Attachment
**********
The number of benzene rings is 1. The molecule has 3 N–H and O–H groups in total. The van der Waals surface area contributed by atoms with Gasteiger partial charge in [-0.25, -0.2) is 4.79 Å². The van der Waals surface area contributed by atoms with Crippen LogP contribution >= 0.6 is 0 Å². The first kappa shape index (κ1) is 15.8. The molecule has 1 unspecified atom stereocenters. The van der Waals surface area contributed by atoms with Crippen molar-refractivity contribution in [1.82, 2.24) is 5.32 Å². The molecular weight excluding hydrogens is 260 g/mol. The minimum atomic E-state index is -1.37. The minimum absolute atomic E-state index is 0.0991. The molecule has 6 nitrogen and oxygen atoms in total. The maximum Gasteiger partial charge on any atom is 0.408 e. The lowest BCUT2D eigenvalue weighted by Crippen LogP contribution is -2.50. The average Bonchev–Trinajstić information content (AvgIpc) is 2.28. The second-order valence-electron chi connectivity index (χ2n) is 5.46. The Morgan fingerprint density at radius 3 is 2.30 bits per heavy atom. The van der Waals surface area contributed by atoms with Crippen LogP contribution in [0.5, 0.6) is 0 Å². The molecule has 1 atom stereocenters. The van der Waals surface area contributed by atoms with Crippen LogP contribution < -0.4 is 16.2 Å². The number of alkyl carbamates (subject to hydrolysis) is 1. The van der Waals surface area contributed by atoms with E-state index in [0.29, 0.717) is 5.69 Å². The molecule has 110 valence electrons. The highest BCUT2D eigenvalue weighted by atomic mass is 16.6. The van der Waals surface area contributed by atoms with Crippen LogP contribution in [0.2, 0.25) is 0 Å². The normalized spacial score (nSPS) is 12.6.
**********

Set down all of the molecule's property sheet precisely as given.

The number of benzene rings is 1. The molecule has 3 N–H and O–H groups in total. The van der Waals surface area contributed by atoms with Gasteiger partial charge in [-0.25, -0.2) is 4.79 Å². The van der Waals surface area contributed by atoms with Crippen LogP contribution >= 0.6 is 0 Å². The first kappa shape index (κ1) is 15.8. The molecule has 1 unspecified atom stereocenters. The van der Waals surface area contributed by atoms with Crippen molar-refractivity contribution in [1.82, 2.24) is 5.32 Å². The molecular weight excluding hydrogens is 260 g/mol. The minimum atomic E-state index is -1.37. The minimum absolute atomic E-state index is 0.0991. The molecule has 6 nitrogen and oxygen atoms in total. The maximum Gasteiger partial charge on any atom is 0.408 e. The lowest BCUT2D eigenvalue weighted by Crippen LogP contribution is -2.50. The average Bonchev–Trinajstić information content (AvgIpc) is 2.28. The second-order valence-electron chi connectivity index (χ2n) is 5.46. The Morgan fingerprint density at radius 3 is 2.30 bits per heavy atom. The van der Waals surface area contributed by atoms with Crippen LogP contribution in [0.5, 0.6) is 0 Å². The molecule has 1 atom stereocenters. The van der Waals surface area contributed by atoms with Crippen LogP contribution < -0.4 is 16.2 Å². The number of alkyl carbamates (subject to hydrolysis) is 1. The van der Waals surface area contributed by atoms with E-state index in [0.29, 0.717) is 5.69 Å². The molecule has 110 valence electrons. The highest BCUT2D eigenvalue weighted by atomic mass is 16.6. The van der Waals surface area contributed by atoms with Crippen LogP contribution in [0.2, 0.25) is 0 Å². The normalized spacial score (nSPS) is 12.6.